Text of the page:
David and I took a little Caribbean vacation.
As per usual, I went kicking and screaming. Now, I’m begging him to skip our flight tomorrow and disappear with me for good. I’m nothing if not consistent.
I have eaten seafood morning, noon, and night for four days straight. Well, that’s not quite true. I’ve carefully interspersed the seafood smorgasbord with generous pieces of perfect key lime pie. To counteract the mercury poisoning, see?
It’s been kind of perfect, really. If it makes you feel any better I did get a couple of mosquito bites, though they are the delicious kind that itch just enough to remind you how lucky you are to have mosquito bites covering your warm, brown, sugar-sand coated legs in the middle of March.
Today I told David we need a new family motto: “Work hard, play hard.” I think for too long it might have been closer to: “Work hard. Make sure everybody knows how hard.” Or maybe “Work hard. Martyr harder.” That’s it. Like I should get extra points for how much I’m suffering.
I’m finally starting to see that there is a difference between pain and suffering. The pain is an inevitable consequence of the fall. It is a part of our human experience. The suffering, on the other hand, is always my own creation. More importantly, the suffering is always optional.
David and I haven’t been away on a vacation together for over four years. Our last attempt was a complete disaster. I often refer to it as our most expensive fight. David spent most of it sick on the bathroom floor and I spent all the rest of it resenting him for it. Like I said, the suffering is always my own creation—and I always get better at what I practice. Over the years, I have become a freaking suffering expert.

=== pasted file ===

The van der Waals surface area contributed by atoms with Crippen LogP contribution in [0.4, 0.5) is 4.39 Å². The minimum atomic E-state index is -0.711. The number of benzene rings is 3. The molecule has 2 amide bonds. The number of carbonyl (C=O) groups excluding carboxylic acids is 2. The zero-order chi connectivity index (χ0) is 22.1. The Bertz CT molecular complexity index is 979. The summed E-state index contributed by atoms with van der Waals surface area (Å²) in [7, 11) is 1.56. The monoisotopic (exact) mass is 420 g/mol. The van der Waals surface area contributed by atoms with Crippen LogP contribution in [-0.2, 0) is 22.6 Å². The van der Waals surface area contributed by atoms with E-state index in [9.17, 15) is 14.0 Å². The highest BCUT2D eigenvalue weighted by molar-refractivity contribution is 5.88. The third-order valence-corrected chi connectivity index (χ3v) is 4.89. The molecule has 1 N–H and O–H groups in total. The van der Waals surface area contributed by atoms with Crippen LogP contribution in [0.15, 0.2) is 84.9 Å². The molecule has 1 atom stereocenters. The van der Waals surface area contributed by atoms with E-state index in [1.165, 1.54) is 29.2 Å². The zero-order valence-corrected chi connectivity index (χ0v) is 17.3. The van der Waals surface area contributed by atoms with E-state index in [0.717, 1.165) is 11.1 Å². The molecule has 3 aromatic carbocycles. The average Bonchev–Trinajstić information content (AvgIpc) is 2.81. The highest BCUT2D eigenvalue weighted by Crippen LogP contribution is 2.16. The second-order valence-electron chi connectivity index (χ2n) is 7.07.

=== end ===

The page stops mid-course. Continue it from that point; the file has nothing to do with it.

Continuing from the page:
Which makes finally figuring that I was the source of all of it, nothing short of miraculous.
Here’s the thing: We are a mess. And we make the mess. And all of it is okay because we are just learning, figuring out how to love and how to have compassion and how to see the truth, all while we’re living inside a natural, human body. That’s gonna take some practice.
Today as I was sitting on the beach, watching people of every race and shape and language swim and play around me, I wondered what it must be like to be the God of all these people, with all their needs, and all their heartaches, and all their mess. The weight of all those gaping, cavernous needs seems so enormous and impossible and overwhelming, I don’t know how he can possibly bear it all. And yet he does. He takes all our pain and all our suffering (the stuff of our own creation) and bears it all. Without an ounce of resentment and without creating his own suffering as he does it. There is the true miracle.
Creation. Fall. Atonement. I am here on earth. On earth there is pain. But because of Christ, the suffering is always optional. I am finally beginning to see.